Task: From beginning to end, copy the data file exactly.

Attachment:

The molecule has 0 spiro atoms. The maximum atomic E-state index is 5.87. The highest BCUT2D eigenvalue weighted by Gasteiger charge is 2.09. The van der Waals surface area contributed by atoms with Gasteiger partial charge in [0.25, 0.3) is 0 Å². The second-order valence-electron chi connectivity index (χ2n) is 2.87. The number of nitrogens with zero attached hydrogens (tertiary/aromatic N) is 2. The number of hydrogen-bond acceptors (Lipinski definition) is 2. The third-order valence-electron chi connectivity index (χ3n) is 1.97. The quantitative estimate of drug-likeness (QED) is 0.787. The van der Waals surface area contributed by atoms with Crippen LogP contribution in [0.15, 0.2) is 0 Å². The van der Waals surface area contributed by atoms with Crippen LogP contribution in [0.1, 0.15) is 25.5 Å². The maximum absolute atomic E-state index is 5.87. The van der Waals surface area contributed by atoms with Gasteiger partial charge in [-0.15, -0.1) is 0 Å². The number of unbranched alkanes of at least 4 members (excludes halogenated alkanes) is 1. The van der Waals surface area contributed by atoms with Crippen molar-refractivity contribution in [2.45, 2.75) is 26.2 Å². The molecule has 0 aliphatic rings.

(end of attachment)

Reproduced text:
The molecule has 0 spiro atoms. The maximum atomic E-state index is 5.87. The highest BCUT2D eigenvalue weighted by Gasteiger charge is 2.09. The van der Waals surface area contributed by atoms with Gasteiger partial charge in [0.25, 0.3) is 0 Å². The second-order valence-electron chi connectivity index (χ2n) is 2.87. The number of nitrogens with zero attached hydrogens (tertiary/aromatic N) is 2. The number of hydrogen-bond acceptors (Lipinski definition) is 2. The third-order valence-electron chi connectivity index (χ3n) is 1.97. The quantitative estimate of drug-likeness (QED) is 0.787. The van der Waals surface area contributed by atoms with Crippen LogP contribution in [0.15, 0.2) is 0 Å². The van der Waals surface area contributed by atoms with Crippen LogP contribution in [0.1, 0.15) is 25.5 Å². The maximum absolute atomic E-state index is 5.87. The van der Waals surface area contributed by atoms with Gasteiger partial charge in [-0.15, -0.1) is 0 Å². The number of unbranched alkanes of at least 4 members (excludes halogenated alkanes) is 1. The van der Waals surface area contributed by atoms with Crippen molar-refractivity contribution in [2.45, 2.75) is 26.2 Å². The molecule has 0 aliphatic rings.